However, the Wi-Fi is pretty shaky at times (especially when you start going through the more mountainous terrain and tunnels) – so we don't recommend relying solely on the on-board Wi-Fi if you also need to get some work in during the trip.

There is also room for bicycles and additional luggage on board; just remember to reserve a spot for your bike in advance.

If you get hungry during the trip, you can always stretch your legs and make your way to the onboard café.

There, you'll find a decent selection of hot and cold dishes (pizzas, hot dogs, pre-made meals), baked products and desserts (several types of sweet buns, fruit), and beverages. You can enjoy your meal in the café or carry it back to your seat.

Night travellers aren't left out either – a light evening menu is available throughout the night.

If you're taking the line in the afternoon, there's a chance that the café will offer food at half-price late in the evening (around 9 or 10 pm) to cut food waste. Don't be surprised to see a stream of passengers heading for the café once the discount announcement is made via speaker.


Ticket options

Travellers can choose between a wide range of ticket options. At the time of writing, one-way tickets for adults ranged between ca. 850 and 1200 kroner. Much cheaper tickets are available when booking in advance. When booking in advance, a single can be purchased from 289 kroner. Tickets can be booked up to 90 days before the departure date and prices are based on demand and availability. 

The Vy Plus ticket provides extra comfortable seats. If you're travelling with friends, family or colleagues, you can opt to share a compartment with two sofas, a shared table and room for up to six people.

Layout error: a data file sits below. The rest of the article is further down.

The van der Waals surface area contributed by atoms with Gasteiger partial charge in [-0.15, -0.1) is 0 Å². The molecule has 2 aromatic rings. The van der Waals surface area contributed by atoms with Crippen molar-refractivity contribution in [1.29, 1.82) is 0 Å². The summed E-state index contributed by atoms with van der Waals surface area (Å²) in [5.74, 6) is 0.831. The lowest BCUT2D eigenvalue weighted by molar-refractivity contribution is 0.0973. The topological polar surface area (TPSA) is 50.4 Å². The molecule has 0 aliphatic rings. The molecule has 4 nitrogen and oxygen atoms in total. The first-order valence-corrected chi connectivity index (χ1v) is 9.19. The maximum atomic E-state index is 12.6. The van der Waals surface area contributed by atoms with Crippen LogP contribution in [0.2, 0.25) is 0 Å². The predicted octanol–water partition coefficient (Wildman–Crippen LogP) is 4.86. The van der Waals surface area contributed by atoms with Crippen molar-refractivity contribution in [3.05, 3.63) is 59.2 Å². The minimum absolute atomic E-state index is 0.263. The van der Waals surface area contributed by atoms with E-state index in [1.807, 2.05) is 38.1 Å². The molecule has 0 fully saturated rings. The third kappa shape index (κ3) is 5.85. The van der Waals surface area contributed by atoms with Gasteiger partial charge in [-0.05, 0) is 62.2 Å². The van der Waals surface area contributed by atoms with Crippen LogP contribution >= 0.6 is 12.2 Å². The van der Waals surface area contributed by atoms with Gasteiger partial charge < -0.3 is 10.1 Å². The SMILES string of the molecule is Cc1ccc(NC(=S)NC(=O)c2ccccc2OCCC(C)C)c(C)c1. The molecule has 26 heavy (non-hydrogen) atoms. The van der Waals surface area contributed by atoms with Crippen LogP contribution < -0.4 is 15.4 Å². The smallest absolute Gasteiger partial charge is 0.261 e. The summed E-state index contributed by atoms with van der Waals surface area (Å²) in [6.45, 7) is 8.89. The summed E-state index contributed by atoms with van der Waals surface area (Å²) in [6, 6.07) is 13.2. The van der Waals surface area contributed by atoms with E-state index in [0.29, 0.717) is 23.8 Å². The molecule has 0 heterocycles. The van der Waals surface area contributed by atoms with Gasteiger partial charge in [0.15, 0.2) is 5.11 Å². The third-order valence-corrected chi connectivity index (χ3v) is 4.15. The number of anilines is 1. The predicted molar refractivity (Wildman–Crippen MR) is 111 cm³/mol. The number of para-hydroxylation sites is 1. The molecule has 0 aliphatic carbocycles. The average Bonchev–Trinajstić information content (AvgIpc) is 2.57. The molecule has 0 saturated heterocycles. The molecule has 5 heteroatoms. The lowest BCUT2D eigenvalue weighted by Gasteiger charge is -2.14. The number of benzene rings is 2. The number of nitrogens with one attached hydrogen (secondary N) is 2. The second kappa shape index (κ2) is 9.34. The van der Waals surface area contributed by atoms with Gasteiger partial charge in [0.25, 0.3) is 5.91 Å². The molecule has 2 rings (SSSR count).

You can also travel on a budget with Vy's Lowfare tickets. If you take the night train, you have various sleeping options available. PlusNight features more comfortable lie-flat accommodation for when you want to get some sleep, while you can also opt for your own bed in a 2- or 6-berth compartment with the Sleeper and Rest ticket options.


The night train tickets also give travellers a discount on breakfast at partner hotels in the morning.

Furthermore, if you're travelling with children, you can reserve seats in the Family carriage with a playroom for kids.

You can check all the other ticket options on Vy's website.

It's worth it

After six or seven hours on board the train from Oslo to Bergen, the first thing that comes to mind for many people is, "I need to do this again and share the experience with a friend/family member!"

So, if you get the opportunity to enjoy this train route, go for it. It might take a time investment on your end (the plane connection between Norway's two largest cities is a much faster means of transport), but taking the train from Oslo to Bergen is well worth it.

Regardless of whether you're a nature lover, a history buff, or simply a traveller seeking a memorable journey, this train ride will surely make a strong impression that will linger long after the journey's end.